With eighth studio LP All Things Under Heaven, the Icarus Line has created a masterful artistic achievement that can scarcely be listened to. The musical sweep is epic, highly orchestrated, far from the Black Flag-meets-the Birthday Party bashing that was its initial m.o. The Icarus Line has now created music so evil that black metal sounds like nursery rhymes in comparison. The band will be guest editing magnetmagazine.com all week.
Joe Cardamone: Rafael Reyes came into my life much like most people who stick to the ribs. We booked a last-minute, ill-conceived warm-up show in San Diego to prepare for some date in L.A. We went onstage to a loosely filled room. No one probably even knew we were playing. We knew it, though. It was a ferocious lineup and the Slave Vows material was fresh blood. We hit it like we do, all in no matter who the fuck is in the room. The local was a group called Vampire. Who the fuck are these guys, man? Vampire? They had better have something going on, or it was not going to be pretty. We just slayed ourselves. I went outside to smoke and relax after the set. Don’t throw up, old man. I back in once I heard some sound. My bass player Lance gave me the look as I walked in like, “You need to check this shit out.” I looked at the stage and the first thing I saw was a full shrine with candles and all that shit. Pictures of dead artists and crosses. It was for real. Then I saw Rafael. What is this cholo doing singing this goth music? I never seen anything like it before. The guy was giving it to the room. Had his sunglasses on and was in deep. It was striking, I have to say.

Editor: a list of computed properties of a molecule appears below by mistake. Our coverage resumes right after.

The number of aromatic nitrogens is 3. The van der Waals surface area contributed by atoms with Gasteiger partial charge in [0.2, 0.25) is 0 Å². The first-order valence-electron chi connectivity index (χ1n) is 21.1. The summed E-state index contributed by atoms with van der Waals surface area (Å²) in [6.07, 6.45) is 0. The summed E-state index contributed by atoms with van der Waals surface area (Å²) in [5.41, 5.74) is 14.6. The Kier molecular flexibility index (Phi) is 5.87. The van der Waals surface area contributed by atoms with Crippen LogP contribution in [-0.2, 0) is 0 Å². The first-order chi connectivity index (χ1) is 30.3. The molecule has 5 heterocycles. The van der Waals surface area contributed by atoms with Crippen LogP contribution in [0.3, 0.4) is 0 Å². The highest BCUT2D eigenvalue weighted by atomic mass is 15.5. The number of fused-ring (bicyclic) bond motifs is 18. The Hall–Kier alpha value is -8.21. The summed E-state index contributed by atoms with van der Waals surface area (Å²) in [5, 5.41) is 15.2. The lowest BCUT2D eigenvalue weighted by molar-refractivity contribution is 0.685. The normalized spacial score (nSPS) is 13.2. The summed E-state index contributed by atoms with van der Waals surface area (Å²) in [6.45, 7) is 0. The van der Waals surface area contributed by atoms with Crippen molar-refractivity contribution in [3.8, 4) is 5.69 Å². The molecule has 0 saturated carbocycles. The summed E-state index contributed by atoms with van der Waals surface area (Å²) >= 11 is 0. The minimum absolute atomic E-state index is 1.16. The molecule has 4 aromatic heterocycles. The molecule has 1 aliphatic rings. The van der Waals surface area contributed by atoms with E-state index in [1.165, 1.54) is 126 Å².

At the end of the gig, I thought, “Well, that was something; let’s go home.” Rafael came up to me and told me that my set was inspiring so much so that he was breaking his band up. I thought that was either a huge compliment or that I had done some damage. We exchanged info, and off into the night we both went. A few weeks later, I got a call from Rafael that he wanted to come up to the studio to record the songs that Vampire was to leave behind. I was down and told him get the guys, and we will make a go of it. The sessions went well, and a bond was quickly formed. We bonded on the fact that we had both been outsiders in the punk/goth/underground scene for our entire lives due to our upbringings and social-economic backgrounds. Beyond that, I couldn’t help but want to foster his creativity. I wanted to encourage him to go further, because I knew there was something new and unique in his veins.
The rest of the story has written itself in the pubic eye. Rafael’s new group, Prayers, has since took flight. Finding a steady flow of attention after years of grinding in the ghettos of S.D. Exactly the kind of people that are my heart. We to this day keep close council and support each other in any way we can. Prayers are a major part of the American Primitive artistic movement whether they know it or not. He is an inspiration to me and I to him. How could someone bottle the punk mentality and the barrio action of my youth? He’s done it, and it feels like home. Simplicity is power. Concept is momentum. Today my brother from Prayers stopped by Valley Recording after a meeting, and we held court for a few hours. I taped some of the conversation so that your greedy ears have something to feed on. Leafar Seyer is in the room.
Another photo after the jump.